The #MeToo Movement began over 10 years ago when founder, Tarana Burke, established a support network for survivors of sexual violence to find pathways to healing. Her tag line, “empowering through empathy” is the cornerstone of the movement.
MeToo was thrust into the spotlight in late 2017, when women in Hollywood began speaking out against sexual harassment and violence in the entertainment industry.
Two female journalists for the New York Times, Jodi Kantor and Megan Twohey, wrote an article exposing Harvey Weinstein, a prominent film producer and executive’s, decades of abuse against female employees. The article provided several accounts of Weinstein propositioning women to have sex with him or sexually pleasure him in exchange for “boosting” their career.
The Times found that some women were reluctant to come forward against Weinstein for fear of retribution. Many of Weinstein’s victims had filed suits against him which were mostly settled for undisclosed amounts with a non-disclosure agreement tied in. The power imbalance between the women and Weinstein was evident – something Weinstein knowingly used to his advantage.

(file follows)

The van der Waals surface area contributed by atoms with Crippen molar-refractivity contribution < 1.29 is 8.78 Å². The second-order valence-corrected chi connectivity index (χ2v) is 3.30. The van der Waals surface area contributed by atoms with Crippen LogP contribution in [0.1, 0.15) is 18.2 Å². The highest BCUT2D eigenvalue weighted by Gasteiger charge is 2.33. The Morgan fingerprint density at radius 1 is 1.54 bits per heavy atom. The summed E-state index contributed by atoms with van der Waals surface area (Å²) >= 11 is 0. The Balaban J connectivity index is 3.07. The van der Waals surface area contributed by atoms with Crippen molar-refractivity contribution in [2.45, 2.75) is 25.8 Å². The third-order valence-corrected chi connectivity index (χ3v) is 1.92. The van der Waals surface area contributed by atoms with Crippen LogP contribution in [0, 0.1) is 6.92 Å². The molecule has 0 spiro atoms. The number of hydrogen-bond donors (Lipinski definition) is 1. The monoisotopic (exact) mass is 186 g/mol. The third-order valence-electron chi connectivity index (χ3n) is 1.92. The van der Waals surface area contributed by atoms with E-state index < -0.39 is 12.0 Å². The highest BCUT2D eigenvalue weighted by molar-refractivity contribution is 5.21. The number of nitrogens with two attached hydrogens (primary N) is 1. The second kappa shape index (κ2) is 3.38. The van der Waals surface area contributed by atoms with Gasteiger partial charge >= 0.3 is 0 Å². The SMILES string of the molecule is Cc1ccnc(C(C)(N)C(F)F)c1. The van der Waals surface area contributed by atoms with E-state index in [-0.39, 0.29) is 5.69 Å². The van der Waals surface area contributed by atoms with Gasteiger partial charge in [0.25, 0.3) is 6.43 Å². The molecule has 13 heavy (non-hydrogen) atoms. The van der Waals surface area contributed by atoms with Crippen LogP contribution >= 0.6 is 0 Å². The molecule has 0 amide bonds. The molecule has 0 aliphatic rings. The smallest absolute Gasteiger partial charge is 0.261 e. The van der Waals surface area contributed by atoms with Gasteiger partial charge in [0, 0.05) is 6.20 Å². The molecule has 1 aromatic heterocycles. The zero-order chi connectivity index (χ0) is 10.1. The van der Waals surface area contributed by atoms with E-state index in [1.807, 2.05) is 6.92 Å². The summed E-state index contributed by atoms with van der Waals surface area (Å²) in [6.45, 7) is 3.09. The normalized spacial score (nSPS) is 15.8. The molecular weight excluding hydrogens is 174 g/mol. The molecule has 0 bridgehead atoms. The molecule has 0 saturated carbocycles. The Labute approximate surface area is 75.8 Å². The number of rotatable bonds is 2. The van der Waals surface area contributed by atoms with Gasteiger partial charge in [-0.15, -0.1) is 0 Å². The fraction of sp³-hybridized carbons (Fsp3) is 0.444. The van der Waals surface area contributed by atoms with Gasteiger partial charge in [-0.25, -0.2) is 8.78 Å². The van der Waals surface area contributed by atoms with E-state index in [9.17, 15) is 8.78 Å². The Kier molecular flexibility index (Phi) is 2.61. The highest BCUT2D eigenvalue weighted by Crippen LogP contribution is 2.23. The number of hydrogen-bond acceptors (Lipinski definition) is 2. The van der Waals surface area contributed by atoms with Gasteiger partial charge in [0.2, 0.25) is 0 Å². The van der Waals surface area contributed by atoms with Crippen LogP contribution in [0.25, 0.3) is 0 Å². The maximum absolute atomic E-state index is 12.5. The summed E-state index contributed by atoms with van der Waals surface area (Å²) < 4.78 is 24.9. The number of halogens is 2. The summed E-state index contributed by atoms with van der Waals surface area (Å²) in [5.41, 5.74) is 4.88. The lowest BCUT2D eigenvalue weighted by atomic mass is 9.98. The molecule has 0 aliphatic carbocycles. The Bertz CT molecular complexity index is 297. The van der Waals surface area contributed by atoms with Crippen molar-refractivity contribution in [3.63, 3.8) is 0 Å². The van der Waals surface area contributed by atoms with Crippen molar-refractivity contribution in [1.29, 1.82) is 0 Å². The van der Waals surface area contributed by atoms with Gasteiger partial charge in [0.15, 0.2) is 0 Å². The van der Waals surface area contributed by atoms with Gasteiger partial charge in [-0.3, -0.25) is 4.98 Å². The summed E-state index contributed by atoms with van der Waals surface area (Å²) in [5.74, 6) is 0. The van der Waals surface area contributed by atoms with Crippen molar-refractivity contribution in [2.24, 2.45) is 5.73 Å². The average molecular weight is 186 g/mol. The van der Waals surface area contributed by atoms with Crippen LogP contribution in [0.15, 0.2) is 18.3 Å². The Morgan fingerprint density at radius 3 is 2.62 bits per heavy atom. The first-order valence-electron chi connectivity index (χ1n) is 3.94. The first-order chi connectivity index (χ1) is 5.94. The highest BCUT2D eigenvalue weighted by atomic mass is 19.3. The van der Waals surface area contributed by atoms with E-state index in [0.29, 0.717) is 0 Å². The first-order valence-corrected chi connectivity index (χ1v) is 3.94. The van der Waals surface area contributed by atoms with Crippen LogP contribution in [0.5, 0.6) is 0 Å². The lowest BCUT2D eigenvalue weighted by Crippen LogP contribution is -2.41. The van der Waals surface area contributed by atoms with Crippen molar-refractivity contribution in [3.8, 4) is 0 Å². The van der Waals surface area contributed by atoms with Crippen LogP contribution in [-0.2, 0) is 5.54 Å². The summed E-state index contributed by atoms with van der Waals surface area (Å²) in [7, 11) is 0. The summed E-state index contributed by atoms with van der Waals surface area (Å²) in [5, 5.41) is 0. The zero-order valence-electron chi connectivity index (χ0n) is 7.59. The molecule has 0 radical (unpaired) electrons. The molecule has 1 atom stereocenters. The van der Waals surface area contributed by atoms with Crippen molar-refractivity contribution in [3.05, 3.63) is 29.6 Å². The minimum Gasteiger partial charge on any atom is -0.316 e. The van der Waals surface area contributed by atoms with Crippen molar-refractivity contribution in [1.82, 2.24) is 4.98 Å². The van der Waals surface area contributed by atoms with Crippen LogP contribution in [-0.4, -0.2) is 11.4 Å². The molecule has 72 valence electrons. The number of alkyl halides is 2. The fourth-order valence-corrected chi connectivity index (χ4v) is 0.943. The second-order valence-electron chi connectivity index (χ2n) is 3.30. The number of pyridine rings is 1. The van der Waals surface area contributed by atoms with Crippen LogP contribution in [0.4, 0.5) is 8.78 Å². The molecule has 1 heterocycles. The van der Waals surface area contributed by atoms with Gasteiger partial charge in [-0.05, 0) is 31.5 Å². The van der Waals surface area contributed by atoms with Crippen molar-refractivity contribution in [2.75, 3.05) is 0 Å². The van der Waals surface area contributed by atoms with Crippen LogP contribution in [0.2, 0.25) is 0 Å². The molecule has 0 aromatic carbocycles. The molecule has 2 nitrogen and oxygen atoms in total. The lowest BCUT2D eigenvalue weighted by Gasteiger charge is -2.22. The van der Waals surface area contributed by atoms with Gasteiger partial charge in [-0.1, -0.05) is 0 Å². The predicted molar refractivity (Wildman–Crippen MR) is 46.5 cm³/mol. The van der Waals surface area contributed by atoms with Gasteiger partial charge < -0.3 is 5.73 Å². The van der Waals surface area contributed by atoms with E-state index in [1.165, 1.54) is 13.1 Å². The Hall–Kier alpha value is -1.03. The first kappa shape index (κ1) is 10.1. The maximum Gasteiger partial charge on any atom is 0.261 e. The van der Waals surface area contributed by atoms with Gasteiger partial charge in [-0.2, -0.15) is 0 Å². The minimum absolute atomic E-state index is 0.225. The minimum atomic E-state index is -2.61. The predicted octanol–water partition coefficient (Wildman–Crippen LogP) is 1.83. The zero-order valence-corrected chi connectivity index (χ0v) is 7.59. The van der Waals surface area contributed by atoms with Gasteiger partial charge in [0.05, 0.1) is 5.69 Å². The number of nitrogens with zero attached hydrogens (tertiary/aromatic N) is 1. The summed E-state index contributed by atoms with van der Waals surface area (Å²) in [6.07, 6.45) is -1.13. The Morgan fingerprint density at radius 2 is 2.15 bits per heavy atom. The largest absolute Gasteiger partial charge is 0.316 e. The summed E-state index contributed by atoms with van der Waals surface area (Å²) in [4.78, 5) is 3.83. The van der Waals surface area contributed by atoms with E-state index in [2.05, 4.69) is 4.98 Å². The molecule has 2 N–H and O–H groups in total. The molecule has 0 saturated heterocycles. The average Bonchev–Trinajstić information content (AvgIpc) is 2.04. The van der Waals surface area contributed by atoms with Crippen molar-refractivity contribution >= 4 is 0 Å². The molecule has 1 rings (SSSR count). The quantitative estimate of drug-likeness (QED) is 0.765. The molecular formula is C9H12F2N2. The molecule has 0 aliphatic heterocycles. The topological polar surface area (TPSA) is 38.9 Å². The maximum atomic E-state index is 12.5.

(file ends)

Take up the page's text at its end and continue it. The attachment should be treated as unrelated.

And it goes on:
Unfortunately, women being sexualised or sexually vilified in the workplace, is common in all industries, not just Hollywood.
In an article published by Lawyers Weekly, Danielle Mildren, partner at Clayton Utz in Canberra and president of the ACT Women Lawyers Association, says that sexual harassment is prevalent in many Australian professional sectors. Mildren talks about sexism being prevalent in the legal sector something we need to work towards eradicating.
What the MeToo and Time’s Up movement tell us is that women are constantly subjected to sexism and discrimination in the workplace which is tolerated, or at the very least not spoken about fear of retribution or negative connotations.
Women are now saying enough is enough and joining together to propel the discussion and debate to effect change.
Yes to empowerment, yes to having a voice and yes to being heard and saying its happened to Me Too and I’m no longer fearful to speak out.
Join the debate, join the movement.